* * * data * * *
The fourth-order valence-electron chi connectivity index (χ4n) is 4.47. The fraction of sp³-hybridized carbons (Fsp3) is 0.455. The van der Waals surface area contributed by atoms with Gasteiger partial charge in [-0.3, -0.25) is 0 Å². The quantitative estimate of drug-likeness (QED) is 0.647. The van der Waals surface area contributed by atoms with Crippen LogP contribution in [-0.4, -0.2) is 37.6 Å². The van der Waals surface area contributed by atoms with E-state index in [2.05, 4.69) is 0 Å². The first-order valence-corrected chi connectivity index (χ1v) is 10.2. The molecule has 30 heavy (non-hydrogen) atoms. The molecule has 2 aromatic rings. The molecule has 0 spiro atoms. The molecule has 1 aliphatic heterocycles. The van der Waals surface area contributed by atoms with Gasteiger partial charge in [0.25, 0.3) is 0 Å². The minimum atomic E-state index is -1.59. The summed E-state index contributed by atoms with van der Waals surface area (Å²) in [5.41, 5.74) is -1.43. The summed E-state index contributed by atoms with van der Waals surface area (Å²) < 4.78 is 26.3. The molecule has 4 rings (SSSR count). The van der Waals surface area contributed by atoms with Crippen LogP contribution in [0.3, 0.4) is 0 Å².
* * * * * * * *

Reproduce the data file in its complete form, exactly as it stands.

The fourth-order valence-electron chi connectivity index (χ4n) is 4.47. The fraction of sp³-hybridized carbons (Fsp3) is 0.455. The van der Waals surface area contributed by atoms with Gasteiger partial charge in [-0.3, -0.25) is 0 Å². The quantitative estimate of drug-likeness (QED) is 0.647. The van der Waals surface area contributed by atoms with Crippen LogP contribution in [-0.4, -0.2) is 37.6 Å². The van der Waals surface area contributed by atoms with E-state index in [2.05, 4.69) is 0 Å². The first-order valence-corrected chi connectivity index (χ1v) is 10.2. The molecule has 30 heavy (non-hydrogen) atoms. The molecule has 2 aromatic rings. The molecule has 0 spiro atoms. The molecule has 1 aliphatic heterocycles. The van der Waals surface area contributed by atoms with Gasteiger partial charge in [0.25, 0.3) is 0 Å². The minimum atomic E-state index is -1.59. The summed E-state index contributed by atoms with van der Waals surface area (Å²) in [5.41, 5.74) is -1.43. The summed E-state index contributed by atoms with van der Waals surface area (Å²) < 4.78 is 26.3. The molecule has 4 rings (SSSR count). The van der Waals surface area contributed by atoms with Crippen LogP contribution in [0.3, 0.4) is 0 Å².